A prominent British science writer has slammed New Zealand's clean, green reputation, calling it a "green mirage".
Guardian columnist Fred Pearce - an author and environment journalist - said New Zealand was falsely trading on a positive environmental image.
"My prize for the most shameless two fingers to the global community goes to New Zealand, a country that sells itself round the world as 'clean and green'," he wrote.
"New Zealand secured a generous Kyoto target, which simply required it not to increase its emissions between 1990 and 2010. But the latest UN statistics show its emissions of greenhouse gases up by 22 per cent, or a whopping 39 per cent if you look at emissions from fuel burning alone."
Pearce blamed the agricultural sector, high rates of car ownership and "filthy" coal-burning power stations for New Zealand's high emission of greenhouse gases.
He said New Zealand's emissions today were 60 per cent higher per head of population in comparison to Britain's.
"In recent years a lot of Brits have headed for Christchurch and Wellington in the hope of a green life in a country where they filmed the Lord of the Rings. But it's a green mirage."
He also criticised the US, Canada and Australia for their failure to reduce emissions from 1990 levels.
Green Party co-leader Russel Norman said the UN figures showed New Zealand's 100% Pure campaign did not reflect reality.
"Our emissions have increased dramatically since 1990. If we don't take action we're going to shoot ourselves in the foot," he said.
"Both Labour and National haven't cut emissions. Now we're being exposed for it."
But a 2003 University of Otago study found European countries gave little consideration to the clean, green image promoted abroad by New Zealand.
Instead, they were more concerned about hygiene and quality control standards.
But Federated Farmers president Don Nicolson said the increase was mostly driven by emissions from the energy industry.
According to the Ministry for the Environment, the agriculture sector was the largest source of emissions in 2007, producing 48 per cent of total emissions. The energy sector - including electricity generation, heat production and transport - followed closely behind at 43 per cent.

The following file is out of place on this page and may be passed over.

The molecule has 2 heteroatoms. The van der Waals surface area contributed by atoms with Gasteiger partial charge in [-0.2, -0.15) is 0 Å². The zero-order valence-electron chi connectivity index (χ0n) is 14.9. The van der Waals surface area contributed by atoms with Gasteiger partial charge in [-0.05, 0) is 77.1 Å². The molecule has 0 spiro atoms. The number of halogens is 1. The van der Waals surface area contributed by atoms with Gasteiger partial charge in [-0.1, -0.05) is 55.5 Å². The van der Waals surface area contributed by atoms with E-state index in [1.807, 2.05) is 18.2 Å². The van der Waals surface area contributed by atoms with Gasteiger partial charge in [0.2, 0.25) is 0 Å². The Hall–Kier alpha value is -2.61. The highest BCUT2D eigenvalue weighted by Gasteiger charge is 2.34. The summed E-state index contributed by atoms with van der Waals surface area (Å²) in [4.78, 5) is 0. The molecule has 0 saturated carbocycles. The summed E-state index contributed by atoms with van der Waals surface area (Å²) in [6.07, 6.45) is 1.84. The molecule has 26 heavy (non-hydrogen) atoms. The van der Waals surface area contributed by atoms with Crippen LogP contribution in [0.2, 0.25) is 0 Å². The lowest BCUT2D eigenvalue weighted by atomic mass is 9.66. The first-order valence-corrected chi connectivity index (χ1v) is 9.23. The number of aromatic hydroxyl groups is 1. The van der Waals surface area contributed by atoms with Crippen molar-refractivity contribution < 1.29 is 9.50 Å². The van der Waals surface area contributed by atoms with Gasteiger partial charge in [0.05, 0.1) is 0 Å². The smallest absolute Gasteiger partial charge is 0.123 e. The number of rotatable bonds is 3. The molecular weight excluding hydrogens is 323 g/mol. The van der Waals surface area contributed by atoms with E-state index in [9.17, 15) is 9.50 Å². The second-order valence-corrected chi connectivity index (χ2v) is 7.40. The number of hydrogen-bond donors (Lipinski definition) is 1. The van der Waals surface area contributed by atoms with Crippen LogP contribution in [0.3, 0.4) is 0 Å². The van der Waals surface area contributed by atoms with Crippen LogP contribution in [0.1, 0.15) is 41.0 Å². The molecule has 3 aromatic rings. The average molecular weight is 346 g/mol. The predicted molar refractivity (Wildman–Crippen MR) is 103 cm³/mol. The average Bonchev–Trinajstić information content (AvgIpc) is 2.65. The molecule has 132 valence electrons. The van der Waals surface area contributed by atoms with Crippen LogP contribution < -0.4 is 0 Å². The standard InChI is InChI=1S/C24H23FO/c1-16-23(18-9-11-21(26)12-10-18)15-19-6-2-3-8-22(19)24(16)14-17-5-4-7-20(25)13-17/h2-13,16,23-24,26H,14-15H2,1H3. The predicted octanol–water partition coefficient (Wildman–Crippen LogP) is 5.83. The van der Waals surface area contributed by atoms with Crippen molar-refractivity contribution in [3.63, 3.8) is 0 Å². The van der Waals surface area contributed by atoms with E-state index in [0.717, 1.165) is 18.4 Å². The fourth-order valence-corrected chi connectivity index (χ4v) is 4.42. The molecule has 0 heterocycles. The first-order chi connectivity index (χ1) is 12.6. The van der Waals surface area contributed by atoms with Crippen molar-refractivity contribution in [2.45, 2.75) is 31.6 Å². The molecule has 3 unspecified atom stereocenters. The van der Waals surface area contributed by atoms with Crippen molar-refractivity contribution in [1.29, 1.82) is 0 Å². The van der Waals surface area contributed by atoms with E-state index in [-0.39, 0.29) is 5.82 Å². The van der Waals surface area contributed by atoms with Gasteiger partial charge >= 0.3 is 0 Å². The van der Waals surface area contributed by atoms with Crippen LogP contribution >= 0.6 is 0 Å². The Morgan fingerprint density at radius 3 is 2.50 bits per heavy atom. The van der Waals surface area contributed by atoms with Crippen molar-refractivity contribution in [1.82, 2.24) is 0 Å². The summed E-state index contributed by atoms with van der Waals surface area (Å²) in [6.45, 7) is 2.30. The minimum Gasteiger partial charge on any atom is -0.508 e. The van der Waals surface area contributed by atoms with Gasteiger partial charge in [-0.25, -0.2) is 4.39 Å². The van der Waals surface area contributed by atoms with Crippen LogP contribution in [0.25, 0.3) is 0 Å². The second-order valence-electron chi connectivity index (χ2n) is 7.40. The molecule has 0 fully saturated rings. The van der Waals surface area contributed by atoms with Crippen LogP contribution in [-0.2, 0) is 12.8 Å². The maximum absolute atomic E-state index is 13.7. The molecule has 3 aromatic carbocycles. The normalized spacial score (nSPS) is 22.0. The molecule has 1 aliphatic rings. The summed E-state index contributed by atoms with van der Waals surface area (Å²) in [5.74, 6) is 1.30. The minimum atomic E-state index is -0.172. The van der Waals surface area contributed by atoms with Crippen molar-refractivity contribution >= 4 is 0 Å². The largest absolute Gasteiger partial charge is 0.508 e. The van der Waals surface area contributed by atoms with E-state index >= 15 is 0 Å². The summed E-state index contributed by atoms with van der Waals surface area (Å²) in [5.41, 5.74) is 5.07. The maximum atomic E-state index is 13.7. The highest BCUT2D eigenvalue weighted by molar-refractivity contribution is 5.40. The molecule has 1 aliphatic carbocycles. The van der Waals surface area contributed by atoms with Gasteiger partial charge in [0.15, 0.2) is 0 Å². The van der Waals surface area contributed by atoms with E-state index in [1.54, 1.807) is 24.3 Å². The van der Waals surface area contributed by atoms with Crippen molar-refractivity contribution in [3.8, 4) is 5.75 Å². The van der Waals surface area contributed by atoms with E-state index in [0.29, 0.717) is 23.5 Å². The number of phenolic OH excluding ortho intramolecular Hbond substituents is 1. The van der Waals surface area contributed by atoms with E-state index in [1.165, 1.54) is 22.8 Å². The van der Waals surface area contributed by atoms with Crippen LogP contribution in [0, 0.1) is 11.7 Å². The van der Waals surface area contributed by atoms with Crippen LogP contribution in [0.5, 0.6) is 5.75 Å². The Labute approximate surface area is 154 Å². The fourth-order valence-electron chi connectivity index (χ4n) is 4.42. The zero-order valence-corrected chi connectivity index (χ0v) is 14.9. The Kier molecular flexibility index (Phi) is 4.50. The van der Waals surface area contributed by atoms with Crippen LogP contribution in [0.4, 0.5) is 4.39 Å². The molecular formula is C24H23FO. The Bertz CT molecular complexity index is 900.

However, agricultural emissions only increased 12 per cent from 1990, compared to 39 per cent for energy emissions.
Mr Nicolson said farming machinery and equipment had improved "massively" in past years and now operated more cleanly and efficiently.
"Our productivity gain since [farming] subsidies were removed in 1984 have outstripped every other sector in the New Zealand economy," he said.
Minister for Climate Change Nick Smith said Pearce's column reinforced the need to take environmental change seriously.
"New Zealand does need to get on and implement an emissions trading scheme that encourages energy efficiency and afforestation," he said.
Dr Smith said the Government was determined to pass its emissions legislation by Christmas and introduce a carbon price on 1 July 2010.
Cas Carter, Tourism NZ corporate communications manager, said although Pearce's comments were of concern due to the Guardian's high readership, in perspective it was just one negative column.
She said surveys showed 98 per cent of international visitors believed the New Zealand environment met or exceeded their expectations.
"It shows we're still performing for our customer base."
She said New Zealand often received favourable press overseas as a destination of choice.
For example, Whale Watch Kaikoura's supreme win at the Responsible Tourism Awards this week had been covered extensively in the UK media.